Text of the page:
A bowl of fish ball noodle soup contains at least 2,900mg of sodium, which exceeds more than 100 per cent of the daily recommended sodium limitA bowl of lor mee (noodles with starchy gravy) contains about 2,500mg of sodium, most of which is found in the thick gravyA bowl of mee soto (yellow noodles with shredded chicken in spicy soup) has 2,600mg to 3,700mg​​A piece of masala thosai (crispy crepe with spiced potato and onion filling) contains around 780mg of sodiumThousand Island dressing (commonly used in salads) contains 863mg of sodium per 100g. Add grated parmesan cheese (about 1,500mg per 100g) and croutons (about 700mg per 100g), and a serving of salad will easily exceed the daily recommended sodium limitEven the healthier versions of bread such as wholemeal bread, focaccia and French baguette are relatively high in sodium, with each 100g serving containing around 500mgSteamed dim sum: Three pieces of steamed prawn dumplings contain 222mg of sodium, and two rolls of chee cheong fun (steamed rice rolls) with sweet sauce will add on another 400mg

The sodium content for each dish or food item may vary, depending on how it is prepared.


Sports drinks are promoted to help replenish electrolytes, fluids and glucose lost during a strenuous workout, improve endurance and energy levels.

Steer clear of these drinks if you are watching your sodium intake and not exercising vigorously or for extended periods of time.

Sports drinks contain electrolytes such as sodium and potassium.

Depending on the brand, the sodium content for every 100ml of the drink can range from 46mg to 92mg. For example, a 325ml can of 100 Plus contains around 150mg of sodium.

Such drinks are designed for use during exercise sessions that last more than 90 minutes, Ms Yeo said.

“They are more suited to support athletes during their training by fuelling energy to the muscles and brain,” she added.

“It is not a good idea to turn to electrolyte drinks as a go-to beverage because it is possible to over-indulge.

“If the individual is not doing a vigorous workout, it could add to his or her overall calorie and sugar intake, too.”


Ms Yeo said that the increase in salt intake and hypertension numbers reflects evolving lifestyles and dietary habits among Singaporeans.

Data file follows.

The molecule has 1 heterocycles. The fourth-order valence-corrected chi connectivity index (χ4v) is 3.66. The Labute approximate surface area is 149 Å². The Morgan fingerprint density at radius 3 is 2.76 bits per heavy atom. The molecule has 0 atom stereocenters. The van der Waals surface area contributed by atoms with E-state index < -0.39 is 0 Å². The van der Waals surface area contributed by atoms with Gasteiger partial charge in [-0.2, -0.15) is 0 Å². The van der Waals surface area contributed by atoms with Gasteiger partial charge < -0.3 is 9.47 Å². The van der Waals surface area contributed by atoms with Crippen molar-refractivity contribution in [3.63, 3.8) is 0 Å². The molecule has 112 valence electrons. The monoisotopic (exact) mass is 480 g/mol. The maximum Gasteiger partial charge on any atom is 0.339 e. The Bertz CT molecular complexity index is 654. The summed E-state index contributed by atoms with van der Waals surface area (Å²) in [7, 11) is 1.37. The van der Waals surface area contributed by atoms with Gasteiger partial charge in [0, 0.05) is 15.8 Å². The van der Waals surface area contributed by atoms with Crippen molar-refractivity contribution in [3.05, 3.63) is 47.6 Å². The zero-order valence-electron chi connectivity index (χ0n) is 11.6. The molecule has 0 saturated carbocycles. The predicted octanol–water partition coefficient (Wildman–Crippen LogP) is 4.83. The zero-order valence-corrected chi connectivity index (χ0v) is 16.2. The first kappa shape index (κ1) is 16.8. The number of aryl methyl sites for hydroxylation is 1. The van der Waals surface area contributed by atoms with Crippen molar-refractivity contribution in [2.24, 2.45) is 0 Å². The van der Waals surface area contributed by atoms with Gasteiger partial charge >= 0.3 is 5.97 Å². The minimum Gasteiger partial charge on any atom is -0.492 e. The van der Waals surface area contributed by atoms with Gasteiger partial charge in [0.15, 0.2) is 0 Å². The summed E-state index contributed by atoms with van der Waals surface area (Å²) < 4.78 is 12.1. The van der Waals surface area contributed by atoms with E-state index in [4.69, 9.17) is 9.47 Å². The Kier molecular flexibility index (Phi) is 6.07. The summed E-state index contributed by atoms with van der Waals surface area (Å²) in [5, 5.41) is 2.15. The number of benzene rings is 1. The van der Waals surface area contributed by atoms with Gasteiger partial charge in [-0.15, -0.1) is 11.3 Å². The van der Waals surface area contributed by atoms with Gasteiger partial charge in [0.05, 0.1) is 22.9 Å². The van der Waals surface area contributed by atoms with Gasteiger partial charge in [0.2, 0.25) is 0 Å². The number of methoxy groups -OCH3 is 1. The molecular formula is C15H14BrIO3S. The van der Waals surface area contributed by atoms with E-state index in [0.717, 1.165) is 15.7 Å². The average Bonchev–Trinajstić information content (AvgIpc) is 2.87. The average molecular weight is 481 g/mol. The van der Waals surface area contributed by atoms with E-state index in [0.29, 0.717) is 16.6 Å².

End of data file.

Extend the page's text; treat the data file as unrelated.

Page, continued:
“For example, individuals with busy and hectic lifestyles tend to eat out more than cook.

“Without being mindful, sodium intake could quickly add up while dining out regularly,” she said.

“Also, there is an increasing availability of processed foods on the go, as well as a wide variety of choices available through food delivery services.”

Our tastebuds play a role, too. If you have always been eating food high in salt content, that can dull the sensitivity of your tastebuds.

“This results in a need for a higher concentration of salt for one to detect saltiness,” Ms Yeo added.


While sodium is an essential nutrient for the body, it needs only around 500mg — or less than a quarter teaspoon — each day to function normally, Prof Tan said.

The nutrient helps transmit nerve impulses, contract and relax muscle fibres including those in the heart and blood vessels, and maintain a proper fluid balance.

However, too much sodium is harmful to body.

After having a salty meal, a person may experience symptoms such as feeling bloated, feet swelling, thirst and frequent urination.

“Natural excretion of excess salt will be carried out by the body.

“(The symptoms) are usually self-limiting and resolve with time, with little consequences as the body able to regulate the sodium level through natural excretion,” Prof Tan explained.

“However, too many holiday parties, rich salty hors d’oeuvres, delectable cakes and pudding can harm your cardiovascular health. This can increase risk of high blood pressure and stroke,” he added.

“High level of sodium in the blood stream reduces the kidneys’ ability to remove water.